Y’all like cupcakes, right? I betcha do! Why not, they’re delicious, and fluffy, and if they’re made right they are moist (not in the naughty way), and light, and put a smile on your face with their fondant, and they’re butter cream goodness. Lionsgate apparently likes cupcakes too, or baked goods if we’re speaking in broad terms. I know this because this weekend at San Diego Comic-Con, part of the fun and festivities are baked goods, including cupcakes. That’s right folks, they have a sleek-looking, Capitol-esque bakery set up on display for the burgeoning public to ooh and ah over. This is awesome for all intents and purposes, ’cause everyone and their glutton tolerant aunt likes some free baked goods every now and again. The only fly in the ointment of this sweet, little gesture is the slightly glaring fact that who ever, or whatever marketing firm chose the designs for some of these goods, well– stole them.

That’s right folks, I just used the S word, and it’s not the shit kind. Nope, I call foul on who ever, or whatever person, or group of people who decided stealing other people’s ideas is an acceptable business practice!

Crystal Watanabe has been a staple in this fandom for years, she’s involved more than a random fan as well– and on top of that she’s got more than a life outside of her endeavors involving The Hunger Games. Crystal used to pretty much run Mockingjay.net, now she’s the founder, and head at Jabberjays.net. Crystal is a master at bento, as well as artisan baking. Which brings me to the previously used S word. Crystal’s designs for two Effie Trinket themed cupcakes are being used without her permission right now at one of the biggest entertainment themed conventions in the world, and all of this is going down without what’s probably most important– credit where credit is due.

I’m just going to say it, but this is not cool! I know that the big guys on top of the money-making machines that supposedly dictate our lives, wholly believe that taking a “little persons” ideas and shilling them as their own, is acceptable. But damn it all to hell– it’s not! I know they’re just cupcakes, but even cupcake designs are things that deserve to be credited to the originator, the designer– who in this case is Crystal Watanabe.

So Hunger Games fandom, if you think it’s cool to steal other people’s ideas– by all means eat up. But if you don’t– say something, that’s what the Internet is for– other than porn of course. This credit issue could be easily remedied with a simple piece of card stock going up on display in that bakery set up. Simple, concise and easy, because this is potential revenue lost to an artist.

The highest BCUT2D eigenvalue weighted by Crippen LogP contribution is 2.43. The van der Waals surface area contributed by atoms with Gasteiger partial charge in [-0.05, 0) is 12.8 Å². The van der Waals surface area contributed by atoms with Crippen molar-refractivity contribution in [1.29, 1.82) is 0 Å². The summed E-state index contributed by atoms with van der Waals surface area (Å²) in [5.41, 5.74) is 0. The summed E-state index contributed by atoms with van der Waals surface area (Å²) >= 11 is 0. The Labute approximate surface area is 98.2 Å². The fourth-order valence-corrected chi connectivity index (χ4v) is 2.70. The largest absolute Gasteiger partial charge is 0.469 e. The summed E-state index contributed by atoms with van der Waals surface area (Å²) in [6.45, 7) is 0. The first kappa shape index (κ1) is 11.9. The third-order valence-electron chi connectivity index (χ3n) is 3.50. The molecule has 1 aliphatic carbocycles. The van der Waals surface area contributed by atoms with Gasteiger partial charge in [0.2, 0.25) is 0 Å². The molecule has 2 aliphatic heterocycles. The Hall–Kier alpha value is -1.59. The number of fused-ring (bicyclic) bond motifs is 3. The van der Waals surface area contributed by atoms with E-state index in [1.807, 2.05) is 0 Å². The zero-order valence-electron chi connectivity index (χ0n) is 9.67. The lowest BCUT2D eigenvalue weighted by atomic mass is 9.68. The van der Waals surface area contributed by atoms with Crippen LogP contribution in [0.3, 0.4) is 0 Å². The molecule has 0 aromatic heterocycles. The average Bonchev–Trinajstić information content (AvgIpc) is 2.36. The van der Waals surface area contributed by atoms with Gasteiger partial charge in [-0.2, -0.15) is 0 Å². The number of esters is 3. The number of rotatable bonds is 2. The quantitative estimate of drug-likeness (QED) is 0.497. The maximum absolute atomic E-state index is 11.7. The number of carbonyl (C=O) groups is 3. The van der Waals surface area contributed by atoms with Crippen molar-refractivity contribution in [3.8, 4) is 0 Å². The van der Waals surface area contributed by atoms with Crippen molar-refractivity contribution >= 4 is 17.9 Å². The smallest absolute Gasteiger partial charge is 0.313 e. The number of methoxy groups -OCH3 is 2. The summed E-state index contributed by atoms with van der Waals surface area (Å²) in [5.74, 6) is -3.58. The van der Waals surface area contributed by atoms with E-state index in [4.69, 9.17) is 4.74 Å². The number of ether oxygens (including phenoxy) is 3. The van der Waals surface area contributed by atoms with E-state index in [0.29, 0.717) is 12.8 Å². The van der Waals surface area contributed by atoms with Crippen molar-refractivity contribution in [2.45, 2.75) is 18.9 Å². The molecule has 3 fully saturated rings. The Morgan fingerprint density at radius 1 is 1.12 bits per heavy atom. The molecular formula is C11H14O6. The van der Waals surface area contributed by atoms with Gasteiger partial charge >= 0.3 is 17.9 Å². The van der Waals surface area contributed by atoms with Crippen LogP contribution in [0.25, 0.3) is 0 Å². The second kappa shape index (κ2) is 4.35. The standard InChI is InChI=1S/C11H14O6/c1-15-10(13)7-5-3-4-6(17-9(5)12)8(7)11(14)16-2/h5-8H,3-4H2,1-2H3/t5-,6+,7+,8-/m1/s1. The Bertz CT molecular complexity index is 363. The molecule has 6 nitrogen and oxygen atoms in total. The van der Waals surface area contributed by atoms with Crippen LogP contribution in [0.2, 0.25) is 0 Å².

Effie Trinket cupcakes designed by Crystal Watanabe of Fictionalfood.net.

Them There Eyes

Share Your Hunger Games Thoughts at Victor’s Village!

Mockingjay-Background

Guess what, guys? There’s tons of amazing things going on in the fandom right now and we want YOUR opinion on it! Why, you ask? Because we love to have what you have to say (and because I’m getting married in 16 days and staring at a to-do list that is FOREVER GROWING)!

SEND US YOUR GUEST POSTS IF YOU DARE!

We’re seeking out some stellar guest posts because, believe it or not, we know that our opinions aren’t the only ones that matter!

If you’ve got ANYTHING to say about The Hunger Games books, movies, merchandise, actors, fandom, that new teaser and the occasionally obnoxious reactions to it, etc. that you’d like to share with tons of members of the fandom, write it up and send it to thevictorsvillage@gmail.com! Wit preferred, but not required. As long as your writing isn’t a hot mess (we have faith in you!), we’ll post it up to be shared with other fans!

Send in your posts by Thursday, July 3 at 5pm EST and we’ll love you forever!

VICTOR’S VILLAGE THIRD ANNIVERSARY GIVEAWAY!

It’s June 13th, 2014! Do you know what that means?

HAPPY THIRD BIRTHDAY, VICTOR’S VILLAGE!

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thehungergames

Yes, it’s been three years since our little Hunger Games themed corner of the Internet made its debut! If you told us (particularly me) three years ago that this site would develop into a delightful community of fandom-wide discussion and hilarity, introduce us to tons of amazing friends, and provide us with stellar opportunities to really dive into the fandom we already love in ways that are usually reserved for people WAY cooler than us, our general reaction would be “NO EFFING WAY!”

We won’t bore you with sentimental mush this year. In short, we want to say THANK YOU with some sweet contests! The best part? They’re all open internationally!

CONTEST #1 – GUESS THE TRAILER RELEASE DATE

We know every fan just about is a thousand percent done with waiting for the MOCKINGJAY: PART 1 trailer, so why not turn it into an awesome game?!

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Clearly!

Guess the date and time of the MOCKINGJAY: PART 1 trailer released in the comments and you’ll automatically be entered to win a Catching Fire Fan Camp poster signed by Josh Hutcherson, Sam Claflin, Jena Malone and Jeffrey Wright!

THE RULES
1) Comment on this post with the date and time you think the Catching Fire trailer will be released! All times must be PST. It’s can be down to the minute, if you’d like!
2) In the event that two contestant guess the same exact time, the first visitor to comment will win.
3) All contestants must include a valid email in the appropriate field.
4) This contest is ONGOING until the trailer release!
5) ONE GUESS PER CONTESTANT. Anyone putting in multiple guesses will be disqualified.
6) The winner will be contacted on the day of the trailer release. The winner has 48 hours to claim their prize, after which the prize will be offered to the second closest guess.